The home gardener's favorite food crop is, hands down, the tomato. If you're like most gardeners, you probably planted more tomato plants than you needed in hopes of getting a bumper crop. Visions of BLTs and fresh tomato sandwiches fill your dreams (my favorite is fresh homemade bread with mayonnaise and thick tomato slices sprinkled with garlic salt — yum!).
But then the season wears on and you find that you've exhausted your family's patience with all. these. tomatoes. Even with Caprese and Panzanella salads, Gazpacho, bruschetta, and salsa, there are still tomatoes sitting on every available flat surface.
This just means it's time to make sauce! Tomato sauce can use up several pounds of tomatoes at a time. It freezes and also cans well for long-term storage.
If you didn't grow your own tomatoes, you can still take advantage of this recipe with fresh farmer's market tomatoes. Jo Robinson, author of Eating on the Wild Side, says that smaller tomatoes have more nutrition. Deep red and dark purple tomatoes have more antioxidants than yellow or orange ones, and not only that, but cooking and canning tomatoes into sauce or paste actually increases the nutrition as well as the flavor!
This tomato sauce recipe benefits nutritionally from the addition of homemade bone broth. I am always looking for ways to get more broth into myself and my family. A staple healing agent in diets like GAPS and SCD, broth has been shown in research to support bone and joint/cartilage health; support healing in many auto-immune conditions; promote healthy skin; and aid recovery from acute and chronic illnesses and infections.
Dr. Pottenger, a research contemporary of Dr. Weston Price, wrote about the ability of gelatin, found abundantly in good broth, to make foods more easily digestible and absorbable. If you haven't read the new book Nourishing Broth by Sally Fallon Morell and Kaayla T. Daniel, you will learn even more about how broth is capable of enhancing our body's ability to extract nutrition from what we eat.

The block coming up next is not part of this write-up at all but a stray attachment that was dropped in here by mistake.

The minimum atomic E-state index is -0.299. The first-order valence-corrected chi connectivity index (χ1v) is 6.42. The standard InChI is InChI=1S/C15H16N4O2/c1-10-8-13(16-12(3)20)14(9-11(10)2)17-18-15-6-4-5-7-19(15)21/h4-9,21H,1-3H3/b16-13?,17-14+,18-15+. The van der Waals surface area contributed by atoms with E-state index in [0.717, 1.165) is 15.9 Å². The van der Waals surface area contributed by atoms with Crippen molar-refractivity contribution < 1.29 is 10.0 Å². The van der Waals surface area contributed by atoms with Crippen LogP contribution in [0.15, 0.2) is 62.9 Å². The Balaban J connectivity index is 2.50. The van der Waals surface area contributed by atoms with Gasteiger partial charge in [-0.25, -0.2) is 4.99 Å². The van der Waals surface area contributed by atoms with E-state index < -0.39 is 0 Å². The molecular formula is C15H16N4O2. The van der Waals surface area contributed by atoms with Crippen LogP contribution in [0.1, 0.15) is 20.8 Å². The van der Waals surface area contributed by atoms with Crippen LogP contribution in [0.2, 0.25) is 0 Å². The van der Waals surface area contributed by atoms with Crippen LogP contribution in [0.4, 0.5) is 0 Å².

According to Jo Robinson, there are two compounds in garlic (one an enzyme and one a protein) that need to combine in order to create the amazing nutrient called allisum. This is the compound responsible for all of the healing attributes found in the studies done on garlic. The act of slicing, crushing, or pressing the garlic activates the formation of allisum, and if you allow your crushed or sliced garlic to rest for 10 minutes you will get the peak amount. It also makes allisum heat-resistant, so this will ensure that your final broth is even more nutritious.
Fresh Tomato Sauce with Nourishing Bone Broth
This tomato sauce recipe benefits nutritionally from the addition of homemade bone broth. Makes 2 quarts pureed sauce.
- 1/4 cup extra virgin olive oil
- 4 cloves garlic pressed (let sit for 10 minutes)
- 1 small onion diced
- 6 pounds tomatoes fresh and very ripe
- 1/4 cup fresh parsley chopped
- 1/2 cup red wine
- 1 cup chicken broth *
- 2 teaspoons marjoram fresh or 1 teaspoon dried minced
- 2 teaspoons rosemary fresh, minced or 1 teaspoon dried
- 2 teaspoons sea salt divided
- 1 pinch evaporated cane juice or other sweetener (optional)
Wash and chop the tomatoes.
Skin and seed them if you prefer. (Jo Robinson says the skin and seeds are the most nutritious parts of a tomato so if you can stand the texture, leave them in.)
Heat a large, heavy-bottom pot over medium heat, and add the oil, onion, and garlic.
Sauté about 8 minutes until the onion is translucent.
Add the chopped tomatoes, parsley, wine, broth, marjoram, and rosemary.
Bring everything to a gentle simmer and cook, uncovered, for about 4 hours.
Stir the mixture often.
It will reduce quite a bit.
At the end of the cooking time, add 1 teaspoon of the sea salt and pinch of sugar.
Stir well and taste.
Add the remaining salt if desired.
What's your favorite way to eat (or preserve) tomatoes?
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